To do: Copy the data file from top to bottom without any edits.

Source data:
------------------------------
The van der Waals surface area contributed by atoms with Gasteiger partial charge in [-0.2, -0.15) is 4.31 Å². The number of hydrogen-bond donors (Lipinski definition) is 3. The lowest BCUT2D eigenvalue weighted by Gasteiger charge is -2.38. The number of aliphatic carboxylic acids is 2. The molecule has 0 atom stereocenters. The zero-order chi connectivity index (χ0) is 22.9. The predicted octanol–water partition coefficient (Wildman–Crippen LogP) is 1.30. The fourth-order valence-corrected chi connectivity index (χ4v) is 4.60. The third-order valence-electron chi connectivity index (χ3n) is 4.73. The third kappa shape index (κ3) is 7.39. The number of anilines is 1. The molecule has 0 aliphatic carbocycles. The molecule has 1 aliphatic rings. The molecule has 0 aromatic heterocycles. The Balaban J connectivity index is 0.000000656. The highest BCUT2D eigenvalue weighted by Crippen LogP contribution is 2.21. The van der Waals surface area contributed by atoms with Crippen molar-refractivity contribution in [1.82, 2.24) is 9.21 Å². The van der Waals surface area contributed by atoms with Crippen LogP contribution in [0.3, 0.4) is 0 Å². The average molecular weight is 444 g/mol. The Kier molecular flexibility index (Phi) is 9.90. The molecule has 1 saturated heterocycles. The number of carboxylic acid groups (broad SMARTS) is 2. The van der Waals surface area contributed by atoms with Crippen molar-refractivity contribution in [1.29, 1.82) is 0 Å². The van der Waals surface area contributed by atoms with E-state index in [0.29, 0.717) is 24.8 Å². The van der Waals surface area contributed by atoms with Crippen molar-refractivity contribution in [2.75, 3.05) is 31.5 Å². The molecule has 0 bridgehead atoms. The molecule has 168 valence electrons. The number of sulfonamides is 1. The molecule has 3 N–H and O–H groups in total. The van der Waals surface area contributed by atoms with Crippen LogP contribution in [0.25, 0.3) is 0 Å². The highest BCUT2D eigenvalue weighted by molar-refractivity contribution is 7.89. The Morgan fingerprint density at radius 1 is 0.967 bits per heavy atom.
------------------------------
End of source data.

The van der Waals surface area contributed by atoms with Gasteiger partial charge in [-0.2, -0.15) is 4.31 Å². The number of hydrogen-bond donors (Lipinski definition) is 3. The lowest BCUT2D eigenvalue weighted by Gasteiger charge is -2.38. The number of aliphatic carboxylic acids is 2. The molecule has 0 atom stereocenters. The zero-order chi connectivity index (χ0) is 22.9. The predicted octanol–water partition coefficient (Wildman–Crippen LogP) is 1.30. The fourth-order valence-corrected chi connectivity index (χ4v) is 4.60. The third-order valence-electron chi connectivity index (χ3n) is 4.73. The third kappa shape index (κ3) is 7.39. The number of anilines is 1. The molecule has 0 aliphatic carbocycles. The molecule has 1 aliphatic rings. The molecule has 0 aromatic heterocycles. The Balaban J connectivity index is 0.000000656. The highest BCUT2D eigenvalue weighted by Crippen LogP contribution is 2.21. The van der Waals surface area contributed by atoms with Crippen molar-refractivity contribution in [1.82, 2.24) is 9.21 Å². The van der Waals surface area contributed by atoms with Crippen LogP contribution in [0.3, 0.4) is 0 Å². The average molecular weight is 444 g/mol. The Kier molecular flexibility index (Phi) is 9.90. The molecule has 1 saturated heterocycles. The number of carboxylic acid groups (broad SMARTS) is 2. The van der Waals surface area contributed by atoms with Crippen molar-refractivity contribution in [1.29, 1.82) is 0 Å². The van der Waals surface area contributed by atoms with E-state index in [0.29, 0.717) is 24.8 Å². The van der Waals surface area contributed by atoms with Crippen molar-refractivity contribution in [2.75, 3.05) is 31.5 Å². The molecule has 0 bridgehead atoms. The molecule has 168 valence electrons. The number of sulfonamides is 1. The molecule has 3 N–H and O–H groups in total. The van der Waals surface area contributed by atoms with Crippen LogP contribution in [0.25, 0.3) is 0 Å². The highest BCUT2D eigenvalue weighted by molar-refractivity contribution is 7.89. The Morgan fingerprint density at radius 1 is 0.967 bits per heavy atom.